ALY: Actually can you explain that for me Albo? How do you stand up for jobs and the environment, if those jobs that we’re talking about happen to be in the coal industry?
ALBANESE: Let me tell you that good policy in terms of sustainability creates jobs. Let’s have a look at the renewable energy target, that when I was Environment Shadow, it was two per cent. We introduced the 20 per cent by 2020. That has created many thousands of jobs right around Australia.
ALY: But not for people who are working in those coal areas who deserted you in huge numbers and incidentally, who a lot of people think they went to the Coalition. They didn’t, they went to One Nation overwhelmingly.
ALBANESE: Look, we have a challenge to explain our position. Quite clearly we didn’t do good enough on Saturday and we need to engage with people who are our base, as well as people who didn’t vote for us. The first step is we need to acknowledge what actually happened on Saturday. Which is we got one in three Australians to vote for us. That’s not good enough.
ALY: And that’s an established pattern now. But do you think that you have something that you can say to people who would prefer One Nation to you at the moment, like what’s your message to hold people like that?
ALBANESE: One Nation don’t have any solutions to anything. What they have is an airing of grievance. What governments are required to do is to come up with solutions to problems which are there and it’s understandable that people feel insecure with the changing nature of work, with work patterns, with issues with regard to international trade and what’s going on with the US and China. We have relatively low economic growth. It’s been bumbling along at around about two per cent, and people do feel insecure. We need to have a plan and explain the role of government working with the private sector to improve people’s security and living standards. That is part of the Labor project.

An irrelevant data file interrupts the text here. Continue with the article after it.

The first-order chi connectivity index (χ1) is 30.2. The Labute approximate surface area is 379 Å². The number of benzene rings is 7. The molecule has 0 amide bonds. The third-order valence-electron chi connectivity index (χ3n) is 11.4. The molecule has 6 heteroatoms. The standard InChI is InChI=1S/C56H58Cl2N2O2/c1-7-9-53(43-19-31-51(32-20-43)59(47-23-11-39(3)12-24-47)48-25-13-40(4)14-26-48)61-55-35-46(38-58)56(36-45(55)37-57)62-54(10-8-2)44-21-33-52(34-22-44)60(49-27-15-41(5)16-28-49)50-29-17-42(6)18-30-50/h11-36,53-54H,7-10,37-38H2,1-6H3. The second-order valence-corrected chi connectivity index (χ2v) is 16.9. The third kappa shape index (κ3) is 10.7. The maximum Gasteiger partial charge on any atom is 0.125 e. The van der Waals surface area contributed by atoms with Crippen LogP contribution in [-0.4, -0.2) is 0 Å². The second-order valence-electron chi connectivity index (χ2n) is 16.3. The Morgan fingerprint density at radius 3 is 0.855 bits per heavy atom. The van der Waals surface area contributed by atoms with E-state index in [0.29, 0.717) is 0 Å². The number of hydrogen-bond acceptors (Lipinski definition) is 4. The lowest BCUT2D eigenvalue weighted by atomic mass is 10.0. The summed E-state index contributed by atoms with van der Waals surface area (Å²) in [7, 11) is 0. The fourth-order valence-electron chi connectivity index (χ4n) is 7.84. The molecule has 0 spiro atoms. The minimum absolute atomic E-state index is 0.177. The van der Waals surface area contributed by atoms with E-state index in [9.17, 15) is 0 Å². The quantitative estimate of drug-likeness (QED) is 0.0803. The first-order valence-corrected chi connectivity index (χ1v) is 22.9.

HELLIAR: Albo, Jim Chalmers is a Queenslander. Queensland is going to continue to play a big role in these elections, would he make a good Leader of the Labor Party or have you made a deal with him to be your Deputy, perhaps?
ALBANESE: No, I haven’t made any arrangements. I’ve put myself forward on my merits and said very clearly that I won’t do that. He’s considering running as leader of the Labor Party. If he does he would be good if he was successful, as would Chris Bowen have been. I’m not going to be critical of anyone who puts themselves forward.
LITTLE: Can’t you talk smack about someone, Albo? It’s a battle for leadership here.
ALBANESE: I attack Christopher Pyne. As for that Morrison bloke, I mean he had to make up a nickname. Whoever called him ScoMo before he became the Leader?
LITTLE: It’s not much better than Albo.
ALBANESE: Yeah, but mine’s been there since I was a kid.
LITTLE: Just because it’s been bad for a long time doesn’t make it better, Albo.
COGHLAN: Hey Albo, Chris Bowen today said that people of faith no longer feel that progressive politics cares about them. Does Labor have a big problem with religious Australians do you think?
ALBANESE: I think we have to very much explain that and show that we respect people of faith and respect their faith. So for example on the issue of marriage equality there’s no one in the Parliament who is more supportive of that reform than myself. I spoke about equality on the basis of sexuality in my first speech more than 20 years ago. But I also supported a conscience vote because I didn’t want anyone to feel that they had to choose between their faith, to their religion and their loyalty to the Labor Party. That there was a place in the Labor party for people who disagree with my view in support of marriage equality and I think it’s very important that Labor’s prepared to do that. I’ve put that in to practice and that often hasn’t made me popular with some people who are very good friends of mine. But it’s a position that I’ve held publicly and that I’ve been prepared to argue for.
ALY: We appreciate your time. Thank you very much.
ALBANESE: Thanks for having me on the program.